Universal modelers have the potential of simplifying science and engineering to the point where true polymaths might once again exist, not only making our world models more accurate and easy to generate but allowing a single individual to fully grasp and use them.

5. An example

Let’s look at a practical example, the first epigenetic clock [SD13]. Horvath chooses an elastic net as his predictive model. This model is trained on (which is to say "made to fit") several datasets containing the methylation status for a few hundred CpGs, and the age of the subject. The model is trained/fit on all but one dataset, which he will leave for validation, this is the dataset on which we determin how well the model generalizes out of sample, it's accuracy. We can repeat this process, training a regression on all-but-one datasets for each dataset and looking at the regression's predictions for the remaining dataset.

The key question we want to answer here is if methylation of said CpGs can track age. But this implies we can compute the distance between ages, and the error function that allows us to say how "well" age was predicted.

In this case, Horvath chooses to use a median error, as well as a Pearson correlation coefficient. In order to know how "right" our models/theories are we must have some sort of error function that tells us how "wrong" we are; Absolute truth doesn't exist, the data never has a full explanation and even if it did our measurements are imperfect, so gradation of truthfulness for theories is important. This is domain-specific and can be chosen based on a variety of criteria.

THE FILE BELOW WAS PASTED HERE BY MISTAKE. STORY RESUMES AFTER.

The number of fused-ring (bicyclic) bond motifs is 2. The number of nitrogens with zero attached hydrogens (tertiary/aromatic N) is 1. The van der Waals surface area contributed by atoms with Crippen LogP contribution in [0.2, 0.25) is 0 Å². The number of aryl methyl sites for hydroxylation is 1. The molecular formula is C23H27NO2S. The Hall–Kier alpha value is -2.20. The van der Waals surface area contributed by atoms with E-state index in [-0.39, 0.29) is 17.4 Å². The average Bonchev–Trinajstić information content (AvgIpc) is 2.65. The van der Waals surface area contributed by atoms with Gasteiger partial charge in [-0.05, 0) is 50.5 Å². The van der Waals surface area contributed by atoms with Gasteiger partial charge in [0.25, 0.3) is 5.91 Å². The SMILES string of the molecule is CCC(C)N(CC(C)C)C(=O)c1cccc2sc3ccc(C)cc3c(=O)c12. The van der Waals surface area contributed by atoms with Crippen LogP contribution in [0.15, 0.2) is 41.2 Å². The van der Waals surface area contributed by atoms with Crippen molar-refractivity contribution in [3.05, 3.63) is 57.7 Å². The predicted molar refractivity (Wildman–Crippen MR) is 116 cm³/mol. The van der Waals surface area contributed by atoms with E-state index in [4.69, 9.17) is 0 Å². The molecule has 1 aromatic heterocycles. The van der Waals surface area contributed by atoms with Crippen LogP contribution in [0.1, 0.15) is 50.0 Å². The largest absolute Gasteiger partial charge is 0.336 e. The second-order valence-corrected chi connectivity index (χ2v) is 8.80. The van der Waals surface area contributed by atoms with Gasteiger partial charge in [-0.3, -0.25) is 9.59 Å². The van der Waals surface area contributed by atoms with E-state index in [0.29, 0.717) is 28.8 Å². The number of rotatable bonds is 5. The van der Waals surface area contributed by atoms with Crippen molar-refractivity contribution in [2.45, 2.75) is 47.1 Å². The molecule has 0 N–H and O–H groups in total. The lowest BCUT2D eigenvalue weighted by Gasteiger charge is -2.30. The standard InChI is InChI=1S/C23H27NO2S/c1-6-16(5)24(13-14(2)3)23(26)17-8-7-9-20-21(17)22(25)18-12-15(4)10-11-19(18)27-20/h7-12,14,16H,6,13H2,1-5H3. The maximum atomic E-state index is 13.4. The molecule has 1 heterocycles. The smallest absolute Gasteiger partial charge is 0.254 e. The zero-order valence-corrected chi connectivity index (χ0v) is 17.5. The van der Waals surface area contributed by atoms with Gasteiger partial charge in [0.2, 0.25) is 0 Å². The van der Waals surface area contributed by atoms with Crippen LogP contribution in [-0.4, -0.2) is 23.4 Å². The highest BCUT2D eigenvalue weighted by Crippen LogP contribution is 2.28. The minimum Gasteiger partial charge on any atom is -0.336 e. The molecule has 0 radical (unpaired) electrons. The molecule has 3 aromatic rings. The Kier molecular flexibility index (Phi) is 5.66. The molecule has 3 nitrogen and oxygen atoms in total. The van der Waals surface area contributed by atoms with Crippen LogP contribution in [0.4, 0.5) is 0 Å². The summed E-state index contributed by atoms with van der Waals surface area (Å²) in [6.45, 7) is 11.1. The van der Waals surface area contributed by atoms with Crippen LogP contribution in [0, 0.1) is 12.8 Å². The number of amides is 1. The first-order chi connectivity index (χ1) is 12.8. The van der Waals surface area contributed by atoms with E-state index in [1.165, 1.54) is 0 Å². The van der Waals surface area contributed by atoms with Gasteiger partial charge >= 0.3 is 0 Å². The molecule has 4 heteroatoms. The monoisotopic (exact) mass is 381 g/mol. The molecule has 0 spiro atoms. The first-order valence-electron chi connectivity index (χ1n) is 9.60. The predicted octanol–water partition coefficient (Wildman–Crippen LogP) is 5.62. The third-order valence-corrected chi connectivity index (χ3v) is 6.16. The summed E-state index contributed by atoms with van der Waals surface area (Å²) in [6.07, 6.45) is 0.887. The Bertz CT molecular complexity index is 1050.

Horvath runs these error functions both on the data used to train the model, and on the test data on which the models haven't been fit, and gets the numbers (pcc=0.97, me=2.9 years) and (ppc=0.96, me=3.6 years) respectively. Note that, as expected, the model performs better on the data it was fit to emulate, and worst on the test data.

If we want to ask the only relevant question, which is how well the model generalizes, the answer "it will have a median error of 3.6 years and a correlation coefficient of 0.96" is a golden standard, much better than saying "it will have a correlation coefficient of 0.97 with p=0.08", which would be the typical approach. No p-value are needed, since leaving out one sample is the closest equivalent we have to collecting new data in the real world and seeing how well the model generalizes on it. **In the p-value paradigm one could say the above method is equivalent of having a p-value of exactly 0**, though the p-value paradigm is so flawed I'd rather we just stop thinking on its terms entirely.

You'll note that Horvath leaves out datasets, rather than single samples, datasets collected from different people, containing different tissue samples, and analyzed using different devices. The aim of this is to simulate "new" data coming in as much as possible. We should vary everything-but the variables we think are predictive (the GcP site methylation) as much as possible in the left-out samples compared to the training samples and trying to balance this with being able to observe as much data as possible.